Much back-and-forth debate has circulated recently about the latest iteration of the EPUB standard, EPUB 3—no surprise with IDPF Digital Book 2013, the International Digital Publishing Forum’s annual shindig, having just concluded in New York City. But whatever the merits of the standard, tardy implementation and half-hearted adoption is likely to stymie efforts to get the international publishing industry to … ahem … standardize on it. Just from the point of timing, some commentators put final rollout of EPUB3 at six to 12 months time … if adoption has any real meaning anyway.
The European Booksellers Federation, for one, is supporting a high-level EU push to standardize internationally on EPUB 3. But the Book Industry Study Group’s handy guide to EPUB 3 implementation, available here, shows a relentless series of “nos” against the EPUB 3 functions it lists, even from the major platforms historically standardized on EPUB like Sony and Kobo, and even though these functions are “only a subset of what is currently available in EPUB 3.” Ironically, one of the best performers is Apple’s iBooks—hardly the definition of an open platform. And if the majors are failing to come fully on board with EPUB 3, what pressure on the rest to do so?
This concerns me because my dearest love, poetry, is poorly served by the current crop of EPUB readers. Even if EPUB 2 has enough formatting features to render reasonable verses, many EPUB reading clients skip the cascading style sheet support and other functions needed to deliver that layout.
Here for comparison are some screenshots of Thomas Hardy’s poem ‘Tolerance,’ from his Satires of Circumstance collection, using the EPUB file from the same Project Gutenberg edition.
On FBReader, as you can see above, the verse breaks completely disappear.
On Mantano Reader (above), which is CSS-compliant, on my Android tablet, the verses are clear and distinct.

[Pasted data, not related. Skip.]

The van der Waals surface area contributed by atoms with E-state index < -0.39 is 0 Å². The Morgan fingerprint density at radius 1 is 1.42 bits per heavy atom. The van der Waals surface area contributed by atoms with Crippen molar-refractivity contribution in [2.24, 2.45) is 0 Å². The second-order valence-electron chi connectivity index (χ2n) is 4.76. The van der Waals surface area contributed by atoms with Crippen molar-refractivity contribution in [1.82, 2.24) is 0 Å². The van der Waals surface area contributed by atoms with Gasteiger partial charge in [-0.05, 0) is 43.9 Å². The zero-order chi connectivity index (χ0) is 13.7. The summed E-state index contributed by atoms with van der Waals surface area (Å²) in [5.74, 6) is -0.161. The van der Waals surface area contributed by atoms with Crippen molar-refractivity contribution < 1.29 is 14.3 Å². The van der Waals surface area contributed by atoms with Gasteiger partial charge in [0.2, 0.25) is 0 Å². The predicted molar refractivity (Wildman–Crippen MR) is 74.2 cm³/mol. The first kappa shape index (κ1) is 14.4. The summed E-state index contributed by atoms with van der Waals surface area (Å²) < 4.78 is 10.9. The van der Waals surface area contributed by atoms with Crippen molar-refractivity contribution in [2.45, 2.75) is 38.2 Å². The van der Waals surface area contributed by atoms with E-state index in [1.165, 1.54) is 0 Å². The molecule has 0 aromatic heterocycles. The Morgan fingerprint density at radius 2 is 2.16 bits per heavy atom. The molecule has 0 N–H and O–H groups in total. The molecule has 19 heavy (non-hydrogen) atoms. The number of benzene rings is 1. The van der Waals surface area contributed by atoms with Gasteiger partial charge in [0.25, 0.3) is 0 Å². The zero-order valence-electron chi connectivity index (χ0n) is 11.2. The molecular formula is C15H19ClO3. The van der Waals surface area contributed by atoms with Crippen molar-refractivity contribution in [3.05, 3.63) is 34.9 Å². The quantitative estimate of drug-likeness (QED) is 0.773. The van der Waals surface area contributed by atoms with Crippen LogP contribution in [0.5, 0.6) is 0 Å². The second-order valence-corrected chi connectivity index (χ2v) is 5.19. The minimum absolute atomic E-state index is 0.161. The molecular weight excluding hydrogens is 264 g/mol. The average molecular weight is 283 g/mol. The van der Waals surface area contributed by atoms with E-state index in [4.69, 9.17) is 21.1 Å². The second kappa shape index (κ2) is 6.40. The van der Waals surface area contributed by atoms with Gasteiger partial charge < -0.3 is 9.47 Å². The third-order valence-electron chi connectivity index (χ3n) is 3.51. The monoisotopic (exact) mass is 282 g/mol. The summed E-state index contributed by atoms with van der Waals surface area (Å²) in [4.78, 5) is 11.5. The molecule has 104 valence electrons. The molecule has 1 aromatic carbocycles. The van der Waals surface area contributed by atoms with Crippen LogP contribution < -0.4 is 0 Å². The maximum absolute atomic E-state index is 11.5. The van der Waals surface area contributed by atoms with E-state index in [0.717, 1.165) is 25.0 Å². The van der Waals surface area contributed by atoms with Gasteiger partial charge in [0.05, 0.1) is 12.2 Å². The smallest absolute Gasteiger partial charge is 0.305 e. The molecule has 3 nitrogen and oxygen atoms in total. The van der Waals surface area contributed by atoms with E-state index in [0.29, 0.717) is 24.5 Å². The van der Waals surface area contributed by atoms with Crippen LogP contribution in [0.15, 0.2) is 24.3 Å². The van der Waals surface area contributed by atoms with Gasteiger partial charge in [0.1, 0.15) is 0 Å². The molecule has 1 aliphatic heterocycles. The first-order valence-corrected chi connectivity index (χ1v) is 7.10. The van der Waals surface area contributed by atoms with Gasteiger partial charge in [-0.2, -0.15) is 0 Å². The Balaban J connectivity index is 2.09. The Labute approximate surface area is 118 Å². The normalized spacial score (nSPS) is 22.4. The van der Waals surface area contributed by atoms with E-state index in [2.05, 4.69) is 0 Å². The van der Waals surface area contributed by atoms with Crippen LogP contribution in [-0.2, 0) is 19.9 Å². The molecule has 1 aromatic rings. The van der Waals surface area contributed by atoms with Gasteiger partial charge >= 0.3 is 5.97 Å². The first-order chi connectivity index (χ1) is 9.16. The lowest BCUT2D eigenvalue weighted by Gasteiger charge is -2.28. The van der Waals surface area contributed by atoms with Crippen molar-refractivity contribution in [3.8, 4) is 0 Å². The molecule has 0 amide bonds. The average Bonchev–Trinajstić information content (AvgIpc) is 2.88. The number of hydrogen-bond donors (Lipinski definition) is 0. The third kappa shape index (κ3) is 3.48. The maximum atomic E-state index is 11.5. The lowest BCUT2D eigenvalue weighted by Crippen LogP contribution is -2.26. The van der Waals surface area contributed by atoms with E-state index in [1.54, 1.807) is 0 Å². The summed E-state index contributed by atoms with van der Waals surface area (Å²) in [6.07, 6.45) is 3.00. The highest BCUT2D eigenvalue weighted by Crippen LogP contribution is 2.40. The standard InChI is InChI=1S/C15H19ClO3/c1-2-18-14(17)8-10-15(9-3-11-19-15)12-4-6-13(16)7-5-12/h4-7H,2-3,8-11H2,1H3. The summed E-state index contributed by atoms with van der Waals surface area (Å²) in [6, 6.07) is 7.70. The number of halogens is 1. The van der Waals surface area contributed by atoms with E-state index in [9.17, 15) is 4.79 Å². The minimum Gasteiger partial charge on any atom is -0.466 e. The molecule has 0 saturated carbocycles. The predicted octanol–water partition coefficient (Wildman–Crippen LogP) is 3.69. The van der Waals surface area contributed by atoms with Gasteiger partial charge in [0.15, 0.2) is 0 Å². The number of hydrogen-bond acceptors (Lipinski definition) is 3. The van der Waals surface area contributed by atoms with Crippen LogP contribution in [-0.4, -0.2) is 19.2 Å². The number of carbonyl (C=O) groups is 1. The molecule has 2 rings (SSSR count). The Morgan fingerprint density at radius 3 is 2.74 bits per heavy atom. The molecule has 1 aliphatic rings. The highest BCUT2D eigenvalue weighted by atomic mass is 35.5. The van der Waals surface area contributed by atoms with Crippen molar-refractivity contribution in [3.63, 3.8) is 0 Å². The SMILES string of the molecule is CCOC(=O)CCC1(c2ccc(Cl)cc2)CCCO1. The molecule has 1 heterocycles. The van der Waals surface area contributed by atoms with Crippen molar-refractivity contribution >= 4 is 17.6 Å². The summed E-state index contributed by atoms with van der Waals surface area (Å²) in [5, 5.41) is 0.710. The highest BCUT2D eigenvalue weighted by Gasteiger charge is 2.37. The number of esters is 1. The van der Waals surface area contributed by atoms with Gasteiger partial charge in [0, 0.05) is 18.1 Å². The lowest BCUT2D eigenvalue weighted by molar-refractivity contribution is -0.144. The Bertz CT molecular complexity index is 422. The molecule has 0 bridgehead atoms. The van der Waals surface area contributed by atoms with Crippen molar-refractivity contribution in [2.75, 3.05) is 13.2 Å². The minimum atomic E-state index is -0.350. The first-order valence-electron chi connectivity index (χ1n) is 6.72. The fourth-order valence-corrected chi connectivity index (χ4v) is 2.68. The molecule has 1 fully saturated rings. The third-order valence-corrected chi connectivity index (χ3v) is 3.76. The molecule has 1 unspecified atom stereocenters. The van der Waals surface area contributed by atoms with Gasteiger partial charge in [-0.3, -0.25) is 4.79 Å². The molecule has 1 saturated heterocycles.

And in Kindle’s client (above), also on my tablet, the verses are properly rendered. FBReader is a popular multi-platform EPUB reader with up to 10 million installations via Google Play alone. And for better or worse, Gutenberg has hardly done a ferociously strict and consistent formatting job with the EPUB poetry files it puts out. Yet FBReader can’t even hit that benchmark.
I took soundings on the issue on the MobileRead Forums recently, and got scant comfort or consensus. For various reasons, I concur with the view of one that most traditional poetry simply needs clear separation of lines and stanzas, and can manage without strict and accurate reproduction of page layouts. But there seems little hope that EPUB 3 will even get that far. FBReader plainly hasn’t. The viewpoint of the Forum participants, as elsewhere, is that the different commercial interests in IDPF are far more concerned with their own priorities than with the standard itself, and will pick and choose from it at their own convenience.
IMHO, and as Amazon obviously thought when they rolled it out, KF8 is going to further undercut the competition, even though Amazon took up the EPUB standard of the opposition. If a publisher no longer has an either/or fork between Kindle and not-Kindle, naturally he’s going to be that much more ready, and willing, to push books through Amazon’s channels. Kindle’s ecosystem and KF8 are liable to win by default.
What price the bells-and-whistles add-ons for a standard that can’t even get the basics right? And whose ostensible backers don’t even bother to take it on board? On this score, for my money—literally—Amazon deserves to win. They may be another Evil Empire, but at least they’ll give me my breaks.